By Anjee Solanki, Colliers
It has been quite a year for tenants and landlords as the retail industry resets after a stifling 18 months of uncertainty.
Retailers have finally embraced omnichannel as the strategy of record, investing in online and mobile solutions.
As more progressive brands keep a watchful eye on Alibaba, we predict new and existing technologies like artificial intelligence (AI) and machine learning to play a more prominent role in 2020.
Building a culture of connectivity
According to Eggplant Automation, more than one-third of retailers (34 percent) are looking to incorporate AI to improve the digital experience and 70% have already deployed AI to test their software and applications.
The continuous aggregation of data by retailers will provide clarity on consumer behavior, informing marketing and merchandising decisions.
“Advertising to get customers’ attention and then having in-store experiences will help solidify sales,” shared Emalia Pietsch, vice president of Retail Services, Colliers Honolulu.
Currently, 90 percent of retail shoppers use their smartphones in stores, creating a direct connection between retailers and consumers. Beacon technology is expected to surge by 45.5 percent over the next five years.
“The emergence of Beacon technology will implement even more connectivity between consumers and locations, allowing companies to learn what products consumers are drawn to, what direction they’re coming from, where in-store they spend the most time, and how long they shop,” said Saira Mohan, principal, Saira Group Chicago.
The survival of the fittest
High-end luxury retail brands continue to perform thanks to the personalized, hands-on experience they provide consumers.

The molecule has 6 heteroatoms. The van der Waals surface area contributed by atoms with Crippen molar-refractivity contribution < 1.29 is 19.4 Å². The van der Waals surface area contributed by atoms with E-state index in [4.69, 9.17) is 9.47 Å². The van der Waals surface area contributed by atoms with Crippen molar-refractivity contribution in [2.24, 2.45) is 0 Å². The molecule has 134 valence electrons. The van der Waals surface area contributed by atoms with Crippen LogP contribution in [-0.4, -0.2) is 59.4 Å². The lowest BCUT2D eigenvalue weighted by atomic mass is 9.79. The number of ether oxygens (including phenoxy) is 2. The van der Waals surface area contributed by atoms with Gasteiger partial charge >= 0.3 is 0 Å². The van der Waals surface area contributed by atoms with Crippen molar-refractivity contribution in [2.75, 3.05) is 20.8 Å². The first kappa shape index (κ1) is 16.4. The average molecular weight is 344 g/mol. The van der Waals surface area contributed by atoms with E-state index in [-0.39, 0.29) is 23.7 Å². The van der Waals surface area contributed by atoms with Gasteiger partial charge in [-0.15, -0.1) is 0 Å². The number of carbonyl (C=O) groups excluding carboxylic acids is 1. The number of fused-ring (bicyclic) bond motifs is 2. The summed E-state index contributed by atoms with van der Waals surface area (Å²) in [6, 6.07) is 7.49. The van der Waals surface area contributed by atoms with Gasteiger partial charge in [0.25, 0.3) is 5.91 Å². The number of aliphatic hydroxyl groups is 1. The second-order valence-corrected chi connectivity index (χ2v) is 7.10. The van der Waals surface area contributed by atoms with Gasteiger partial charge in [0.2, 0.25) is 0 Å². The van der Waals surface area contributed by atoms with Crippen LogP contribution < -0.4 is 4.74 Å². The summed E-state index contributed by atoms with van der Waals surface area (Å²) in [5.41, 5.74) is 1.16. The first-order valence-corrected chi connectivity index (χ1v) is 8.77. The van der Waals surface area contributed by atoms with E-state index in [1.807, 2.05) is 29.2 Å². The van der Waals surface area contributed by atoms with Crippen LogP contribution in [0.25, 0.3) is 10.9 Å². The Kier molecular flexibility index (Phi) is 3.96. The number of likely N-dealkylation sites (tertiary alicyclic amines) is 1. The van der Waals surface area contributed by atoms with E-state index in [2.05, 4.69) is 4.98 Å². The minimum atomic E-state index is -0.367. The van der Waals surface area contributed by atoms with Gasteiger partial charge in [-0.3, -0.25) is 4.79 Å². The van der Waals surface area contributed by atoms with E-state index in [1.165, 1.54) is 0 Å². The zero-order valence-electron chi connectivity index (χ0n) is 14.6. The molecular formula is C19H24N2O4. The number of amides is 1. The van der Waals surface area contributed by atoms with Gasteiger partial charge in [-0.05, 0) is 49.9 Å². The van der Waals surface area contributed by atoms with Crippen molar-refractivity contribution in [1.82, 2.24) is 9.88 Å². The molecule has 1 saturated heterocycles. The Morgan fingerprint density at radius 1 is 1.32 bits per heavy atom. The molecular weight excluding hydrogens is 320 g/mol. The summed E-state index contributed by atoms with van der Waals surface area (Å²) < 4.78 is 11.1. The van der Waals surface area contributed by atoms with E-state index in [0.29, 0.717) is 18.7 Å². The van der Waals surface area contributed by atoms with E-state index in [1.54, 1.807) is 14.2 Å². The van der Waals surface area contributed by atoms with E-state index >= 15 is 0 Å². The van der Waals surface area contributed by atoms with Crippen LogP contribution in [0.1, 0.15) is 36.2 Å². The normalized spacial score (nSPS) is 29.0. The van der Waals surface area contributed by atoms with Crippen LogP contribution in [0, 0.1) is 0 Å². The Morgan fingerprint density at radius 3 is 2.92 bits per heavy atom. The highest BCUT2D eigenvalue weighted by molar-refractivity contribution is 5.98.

Douglas Sayer, president/CEO of Colliers Philadelphia asserts, “Successful high-end retailers will continue to do well as they cater to a specific limited demographic who are less apt to buy their luxury items online and prefer to see and touch before purchasing.”
Upon establishing a physical presence, direct-to-consumer brands create valuable and impactful experiences for consumers. And it enhances their online sales, too: Direct-to-consumer brands have seen online traffic jump nearly 37 percent after opening a physical store.
“Direct-to-consumer brands continue to open brick-and-mortar stores with great success, as seen by strong sales and increased brand awareness,” said Thomas Citron, executive managing director of Colliers New York.
Landlords have also experienced a hard reset, broadening the scope of their tenant mix to include brands and retailers that generate foot traffic, engagement and are more adaptable to change.
“The stress in the mall sector appears to be moving up the food chain,” said Chris Seelig, senior vice president of Colliers Cleveland.
“As the dust settles, we’ll see non-traditional anchors — apartments, hotels, senior housing, medical, entertainment, ball fields, etc. — increase in velocity. We are seeing additional redevelopment across the sector, increasing the social and community components of the property with food truck events, live music, open seasonal markets, among others.”
The convenience of delivery
The existing infrastructure that supports delivery options is changing at a rapid pace. How retailers respond to customer demand for the immediate distribution of goods will continue to be a major influence on the e-commerce experience.